RolePlay is easily the best of Alan Ayckbourn's "Damsels in Distress" trilogy and has, accordingly, been moved into pole position for the duration of the plays' West End season, appearing daily, with the other two only available as part of the trilogy Saturdays that remain.

While the same company of seven actors perform in all three plays, RolePlay is the one that was written last, specifically with these actors in mind, affording them all moments to shine. It's also the play in which Ayckbourn's comic motor runs fastest and dizziest, and his characters come most fully and plausibly to life.

In fact, it's Ayckbourn at his classic best, even if he re-visits the familiar terrain of the dinner party from hell where a couple - entertaining their respective awful parents - have to juggle with everything going wrong. It all starts with a neighbour (Alison Pargeter) literally dropping in from the apartment above as she tries to escape the clutches of her minder (Tim Faraday); but she's not the only damsel who ends up distressed by what follows.

All the women here are variously distressed or at least drunk. As the party hostess Julie-Ann, Saskia Butler is a stickler for order and control, over everything and everyone, including her soon-to-be-hapless husband Justin (Bill Champion), and around whom chaos can therefore only ensue. Her mother (Beth Tuckey) is put upon by her father (Robert Austin), and is an unhappy picture of what Julie-Ann will surely become. Meanwhile, when Justin's mother Arabella (Jacqueline King) arrives well and truly sozzled, further comic disruption is assured.

But it's Pargeter's hilarious yet touching performance as the amnesiac gangster's moll Paige Petite who defines the show's comic heartbeat as well as its tragic undercurrent. Hers is one of the performances of the year from an actress currently giving three of the performances of the year in the complete trilogy; but she's also part of a superb ensemble.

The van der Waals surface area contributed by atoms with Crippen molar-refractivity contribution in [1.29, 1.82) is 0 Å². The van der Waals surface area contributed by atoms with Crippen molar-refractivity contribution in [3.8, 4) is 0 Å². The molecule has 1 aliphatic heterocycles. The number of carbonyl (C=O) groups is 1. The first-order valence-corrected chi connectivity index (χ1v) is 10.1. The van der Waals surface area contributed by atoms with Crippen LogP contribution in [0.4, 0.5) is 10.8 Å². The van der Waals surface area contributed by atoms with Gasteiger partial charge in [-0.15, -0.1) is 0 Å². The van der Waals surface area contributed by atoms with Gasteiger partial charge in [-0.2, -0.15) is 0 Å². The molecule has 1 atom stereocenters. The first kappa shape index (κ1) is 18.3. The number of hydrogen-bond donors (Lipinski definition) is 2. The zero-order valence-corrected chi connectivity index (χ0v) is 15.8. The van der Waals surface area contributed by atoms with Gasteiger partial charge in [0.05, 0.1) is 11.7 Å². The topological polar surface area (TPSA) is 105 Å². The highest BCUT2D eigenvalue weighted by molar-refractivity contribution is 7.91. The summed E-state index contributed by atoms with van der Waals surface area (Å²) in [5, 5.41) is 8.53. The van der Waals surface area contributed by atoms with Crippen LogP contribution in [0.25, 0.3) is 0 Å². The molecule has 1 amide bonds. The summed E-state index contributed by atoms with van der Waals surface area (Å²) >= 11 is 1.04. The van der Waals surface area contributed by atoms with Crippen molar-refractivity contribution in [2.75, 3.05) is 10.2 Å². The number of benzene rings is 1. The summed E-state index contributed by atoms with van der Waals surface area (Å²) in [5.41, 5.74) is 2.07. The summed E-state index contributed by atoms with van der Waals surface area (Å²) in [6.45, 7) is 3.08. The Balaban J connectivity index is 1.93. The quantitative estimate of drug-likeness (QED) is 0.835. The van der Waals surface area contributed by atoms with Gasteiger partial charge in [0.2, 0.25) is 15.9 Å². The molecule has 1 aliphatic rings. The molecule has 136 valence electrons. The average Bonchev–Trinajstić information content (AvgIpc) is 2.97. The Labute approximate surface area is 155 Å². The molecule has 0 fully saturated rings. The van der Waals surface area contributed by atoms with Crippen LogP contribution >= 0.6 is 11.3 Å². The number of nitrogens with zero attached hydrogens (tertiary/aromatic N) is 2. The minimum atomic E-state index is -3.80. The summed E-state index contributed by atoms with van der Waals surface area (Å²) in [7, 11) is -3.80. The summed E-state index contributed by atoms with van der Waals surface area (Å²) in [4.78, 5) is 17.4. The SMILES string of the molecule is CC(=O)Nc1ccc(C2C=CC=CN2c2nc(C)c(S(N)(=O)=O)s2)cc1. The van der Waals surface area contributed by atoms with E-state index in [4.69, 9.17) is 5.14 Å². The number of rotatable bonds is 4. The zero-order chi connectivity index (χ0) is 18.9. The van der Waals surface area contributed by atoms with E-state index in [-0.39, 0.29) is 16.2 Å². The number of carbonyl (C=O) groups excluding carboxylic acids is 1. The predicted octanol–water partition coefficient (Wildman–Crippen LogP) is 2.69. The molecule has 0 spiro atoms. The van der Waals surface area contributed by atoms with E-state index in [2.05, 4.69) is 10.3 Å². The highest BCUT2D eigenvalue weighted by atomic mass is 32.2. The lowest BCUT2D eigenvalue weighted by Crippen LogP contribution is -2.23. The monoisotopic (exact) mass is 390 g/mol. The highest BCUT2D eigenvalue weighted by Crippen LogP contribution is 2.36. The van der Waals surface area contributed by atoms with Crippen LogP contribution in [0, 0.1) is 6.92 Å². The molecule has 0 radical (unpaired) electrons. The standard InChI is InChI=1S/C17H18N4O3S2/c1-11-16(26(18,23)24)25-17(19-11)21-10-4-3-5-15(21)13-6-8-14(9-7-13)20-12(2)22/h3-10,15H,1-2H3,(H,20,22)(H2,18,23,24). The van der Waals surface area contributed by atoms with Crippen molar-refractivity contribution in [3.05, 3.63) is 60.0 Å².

- Mark Shenton

Note: The following review dates from September 2001 and this production's original run at Scarborough's Stephen Joseph Theatre.

Guess who's coming to dinner. Yes, it's her mummy and daddy, driving down in this dreadful storm from Yorkshire, and his mother being driven up from Godalming by her latest unsuitable boyfriend. Dinner is in the Docklands apartment of Justin (Bill Champion) and his co-nerd partner Julie-Ann (Saskia Butler), and the occasion is to announce their engagement.

As they await the arrivals, who should drop in, literally, but Paige (Alison Pargeter), an ex-lap dancing boxer's moll from upstairs, who has jumped out of her apartment window to escape her minder and who has managed to catch on to Justin's veranda on her fall towards the angry Thames. She is soon followed - via the door - by said gorilla, Micky (Tim Faraday) who, we are unsurprised to discover, packs a pistol in his pocket.

Thus is the trigger cocked by the UK theatre's master-craftsman, Alan Ayckbourn. Unfortunately, the mechanics are too clearly visible. When Julie, a domestic obsessive, is noted to sing in an unfeasibly high-pitched voice whenever she washes up, and when she chides her man for "sulking", the experienced Ayckbourn-watcher knows that jokes are being set up. And when she remarks some minutes later that "You'll love Mummy - she's just like me!", we know precisely that mother, when she arrives, will waste no time in (a) donning the marigolds and trilling like a demented canary and (b) admonishing her daughter for sulking. Timed beautifully, of course, and deserving of laughs, but still there is the strongest feeling that our craftsman has neglected to build an adequately interesting toy around his clockwork mechanism.

Ayckbourn's recent biography encourages students to fossick in his plays to find the sources of his characters. Here, Justin's mother, in a wonderfully disgraceful performance from Jacqueline King, is an accident-prone and batty lush who falls in through the front door in emulation of an episode in the life of the author's mother; whilst Julie's father (Robert Austin) is one of the 1960s school of George C Cooper strutting northern bigots, apparently modelled on Ayckbourn's Scarborough theatre's chairman.

Unusually for this writer, comedy which would be character-driven falls back on tired ciphers. Only Paige is given any depth of vulnerability. There are jokes, some of them indeed very funny, but they are hitched to a plot that doesn't so much creak as clank like a freight trainload of pig-iron.

Rehearsal room scuttlebutt has it that the decision to change "Damsels in Distress" from a matching pair to a trilogy was last minute, and that as the final addition, RolePlay was tossed off as an Ayckbourn afterthought. It certainly has the air of a piece that made greater demands on his wrist than his mind.

- Ian Watson (reviewed at Scarborough's Stephen Joseph Theatre)